4 considerations to guide your vendor selection
If you are developing in vitro diagnostics (IVDs) you probably rely heavily on a steady supply of patient samples, both with and without the target disease. By now, you are also well aware that neither all samples nor all suppliers are equal. To help ensure you get the consistent quality you need, we offer 4 points you should consider when selecting a sample vendor.
- Are you really sure your sample is well characterized?
Sample characterization is, perhaps, the most important concern IVD companies have in sourcing samples. Because many dealers are not forthcoming about details, companies may waste a lot of time verifying that materials are active for a specific disease, that the purported titer is accurate, and that no HIPPA regulations or other ethical standards were violated when sourcing the sample. Depending on the test, they may also need to verify that samples represent a certain gender, age, or set of comorbidities—or that they span a full demographic range.
How can you have confidence in your sample? How can you be certain?
The answer is actually pretty simple: Every sample should be accompanied by information detailing specific data you need about that sample.
- Do you care about matched plasma and PBMC samples?
Just as IVD companies are honing diagnostics, pharmaceutical companies are researching treatments targeting the same diseases—and to do that, they need peripheral blood mononuclear cells (PBMCs). By using plasma collected in tandem with the PBMCs, IVD companies can have far greater insight into the patient, and therefore into the efficacy of their test. Matched samples are particularly useful in developing companion diagnostics, when the FDA requires testing before and after treatment.
Of course, plasma collected as a by-product of PBMC collection has an additional benefit. Generally, there is lots of it.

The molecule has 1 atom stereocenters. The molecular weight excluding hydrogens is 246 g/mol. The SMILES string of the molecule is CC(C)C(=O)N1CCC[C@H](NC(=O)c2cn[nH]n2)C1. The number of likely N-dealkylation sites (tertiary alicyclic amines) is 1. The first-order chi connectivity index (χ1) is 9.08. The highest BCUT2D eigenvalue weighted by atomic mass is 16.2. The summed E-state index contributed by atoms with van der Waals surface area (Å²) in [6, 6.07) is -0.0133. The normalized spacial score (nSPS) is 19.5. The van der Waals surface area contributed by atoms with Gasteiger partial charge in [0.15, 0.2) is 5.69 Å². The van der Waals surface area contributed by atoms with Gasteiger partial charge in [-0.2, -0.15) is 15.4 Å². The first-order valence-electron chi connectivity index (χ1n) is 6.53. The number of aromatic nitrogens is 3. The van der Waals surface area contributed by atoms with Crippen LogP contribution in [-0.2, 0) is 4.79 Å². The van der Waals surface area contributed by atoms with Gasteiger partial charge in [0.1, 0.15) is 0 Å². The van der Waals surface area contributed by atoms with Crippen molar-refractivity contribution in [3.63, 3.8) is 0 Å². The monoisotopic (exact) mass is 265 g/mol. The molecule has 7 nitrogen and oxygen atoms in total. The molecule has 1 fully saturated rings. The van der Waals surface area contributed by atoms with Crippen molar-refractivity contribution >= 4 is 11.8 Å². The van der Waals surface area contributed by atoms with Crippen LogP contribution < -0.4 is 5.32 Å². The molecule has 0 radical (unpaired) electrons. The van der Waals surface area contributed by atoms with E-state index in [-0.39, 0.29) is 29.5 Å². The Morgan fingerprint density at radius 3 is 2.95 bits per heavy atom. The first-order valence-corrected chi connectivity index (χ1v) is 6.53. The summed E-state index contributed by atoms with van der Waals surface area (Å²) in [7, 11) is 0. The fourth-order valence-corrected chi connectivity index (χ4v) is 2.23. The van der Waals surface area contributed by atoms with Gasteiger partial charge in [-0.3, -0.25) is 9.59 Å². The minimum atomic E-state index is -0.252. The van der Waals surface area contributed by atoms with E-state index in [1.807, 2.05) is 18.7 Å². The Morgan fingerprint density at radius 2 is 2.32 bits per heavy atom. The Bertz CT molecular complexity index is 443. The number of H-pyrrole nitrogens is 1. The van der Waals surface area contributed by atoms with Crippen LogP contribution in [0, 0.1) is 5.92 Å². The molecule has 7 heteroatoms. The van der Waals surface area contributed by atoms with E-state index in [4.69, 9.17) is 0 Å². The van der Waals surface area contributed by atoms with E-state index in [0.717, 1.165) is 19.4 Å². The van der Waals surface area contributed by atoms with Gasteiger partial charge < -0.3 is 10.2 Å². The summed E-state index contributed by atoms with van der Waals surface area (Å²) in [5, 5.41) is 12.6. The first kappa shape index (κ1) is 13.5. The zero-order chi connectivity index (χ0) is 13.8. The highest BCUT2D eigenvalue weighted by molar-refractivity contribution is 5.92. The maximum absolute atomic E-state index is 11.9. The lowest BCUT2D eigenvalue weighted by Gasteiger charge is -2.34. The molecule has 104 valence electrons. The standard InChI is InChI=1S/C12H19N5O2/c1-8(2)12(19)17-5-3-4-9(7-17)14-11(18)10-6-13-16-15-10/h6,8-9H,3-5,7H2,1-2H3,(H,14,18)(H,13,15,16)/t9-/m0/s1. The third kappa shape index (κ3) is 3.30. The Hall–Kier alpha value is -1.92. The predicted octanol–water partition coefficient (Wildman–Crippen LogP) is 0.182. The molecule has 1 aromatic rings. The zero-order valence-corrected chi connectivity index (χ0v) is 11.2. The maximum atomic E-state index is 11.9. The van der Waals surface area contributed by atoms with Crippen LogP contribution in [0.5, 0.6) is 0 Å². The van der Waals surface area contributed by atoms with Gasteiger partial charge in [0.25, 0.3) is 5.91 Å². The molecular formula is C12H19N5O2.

- Can your vendor supply sufficient samples?
Throughout the product development life cycle, you may need to run multiple tests on a single sample or access multiple samples over time from a single patient. That means you go through a lot of sample material. Not every vendor can supply sufficient volume, and many researchers find themselves going to multiple groups to access the material they need. At best that is a nuisance; at worst it puts the product development lifecycle and studies dependent on that sample at risk.
Choose a vendor that has large volumes of biomaterial on hand, and can offer both prospective and retrospective sampling.
- Would you like some expertise with those samples?
Should your trial include 100 samples or 500 samples to satisfy FDA requirements? Too few and your trial will be rejected; too many and you have wasted valuable time and money. Seasoned vendors with biometrics and market access experts on staff can help you select the right number of samples, the right sites, and the right time from patient to lab to processing to give your trial the greatest chance of success.